Embolization was performed via a right common femoral vein (CFV) access. A 5F guide catheter was positioned in the right IJV. A Headway 17 microcatheter was navigated to the left cavernous sinus fistulous point via the intercavernous sinus (Fig. 2a). Concerto nylon fibered coils (sizes range from 9 to 10 mm) were used to occlude the left cavernous sinus fistulous point. The Headway 17 microcatheter was subsequently navigated to the right cavernous sinus fistulous point, and Concerto fibered coils again were used for occlusion of the fistula (Fig. 2b). Completion angiogram showed complete occlusion of the left CCF and only minimal residual fistula on the right with antegrade drainage into the right IPS (Fig. 2c). No complication occurred during the procedure.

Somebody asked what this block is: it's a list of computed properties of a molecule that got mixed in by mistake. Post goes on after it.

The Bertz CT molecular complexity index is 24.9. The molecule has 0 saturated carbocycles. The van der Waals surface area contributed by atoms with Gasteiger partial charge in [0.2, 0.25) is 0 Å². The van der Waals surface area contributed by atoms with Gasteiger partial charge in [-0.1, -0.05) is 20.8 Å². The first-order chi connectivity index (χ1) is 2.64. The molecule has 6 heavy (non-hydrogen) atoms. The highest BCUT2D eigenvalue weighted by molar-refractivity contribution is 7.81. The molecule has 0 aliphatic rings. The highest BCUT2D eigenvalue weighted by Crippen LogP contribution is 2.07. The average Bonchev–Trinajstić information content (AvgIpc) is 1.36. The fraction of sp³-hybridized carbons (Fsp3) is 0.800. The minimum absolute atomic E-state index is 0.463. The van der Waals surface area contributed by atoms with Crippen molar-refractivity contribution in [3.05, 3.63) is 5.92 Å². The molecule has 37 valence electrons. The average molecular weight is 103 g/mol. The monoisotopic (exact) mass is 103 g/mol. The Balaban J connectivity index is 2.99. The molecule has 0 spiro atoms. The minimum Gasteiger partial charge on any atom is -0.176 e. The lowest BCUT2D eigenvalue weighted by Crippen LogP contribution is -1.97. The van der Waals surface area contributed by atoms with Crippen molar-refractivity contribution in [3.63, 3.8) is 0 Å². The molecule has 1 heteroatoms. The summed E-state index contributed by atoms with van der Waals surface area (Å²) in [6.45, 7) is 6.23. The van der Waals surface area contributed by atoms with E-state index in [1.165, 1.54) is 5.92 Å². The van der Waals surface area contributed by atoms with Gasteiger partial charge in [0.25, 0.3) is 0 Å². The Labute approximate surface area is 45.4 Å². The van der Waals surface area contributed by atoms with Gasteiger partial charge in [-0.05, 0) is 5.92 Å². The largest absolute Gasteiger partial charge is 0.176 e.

The patient recovered well with resolution of right eye esotropia on 3-month follow-up appointment. No postprocedural imaging was performed, as the patient was lost to follow-up.
Endovascular treatment is the primary treatment for CCFs. While transarterial approach is the preferred method in occluding high-flow direct fistula, there are disadvantages to the approach when it comes to indirect fistula, namely tortuosity of the ECA branches which supply the CCF as well as propensity to lead to cranial nerve palsies . Transvenous embolization has been well-established in the occlusion of indirect CCFs, which reports a 70–90% success rate . IPS is the most common pathway to access the cavernous sinus, which is the route we utilized in our two cases .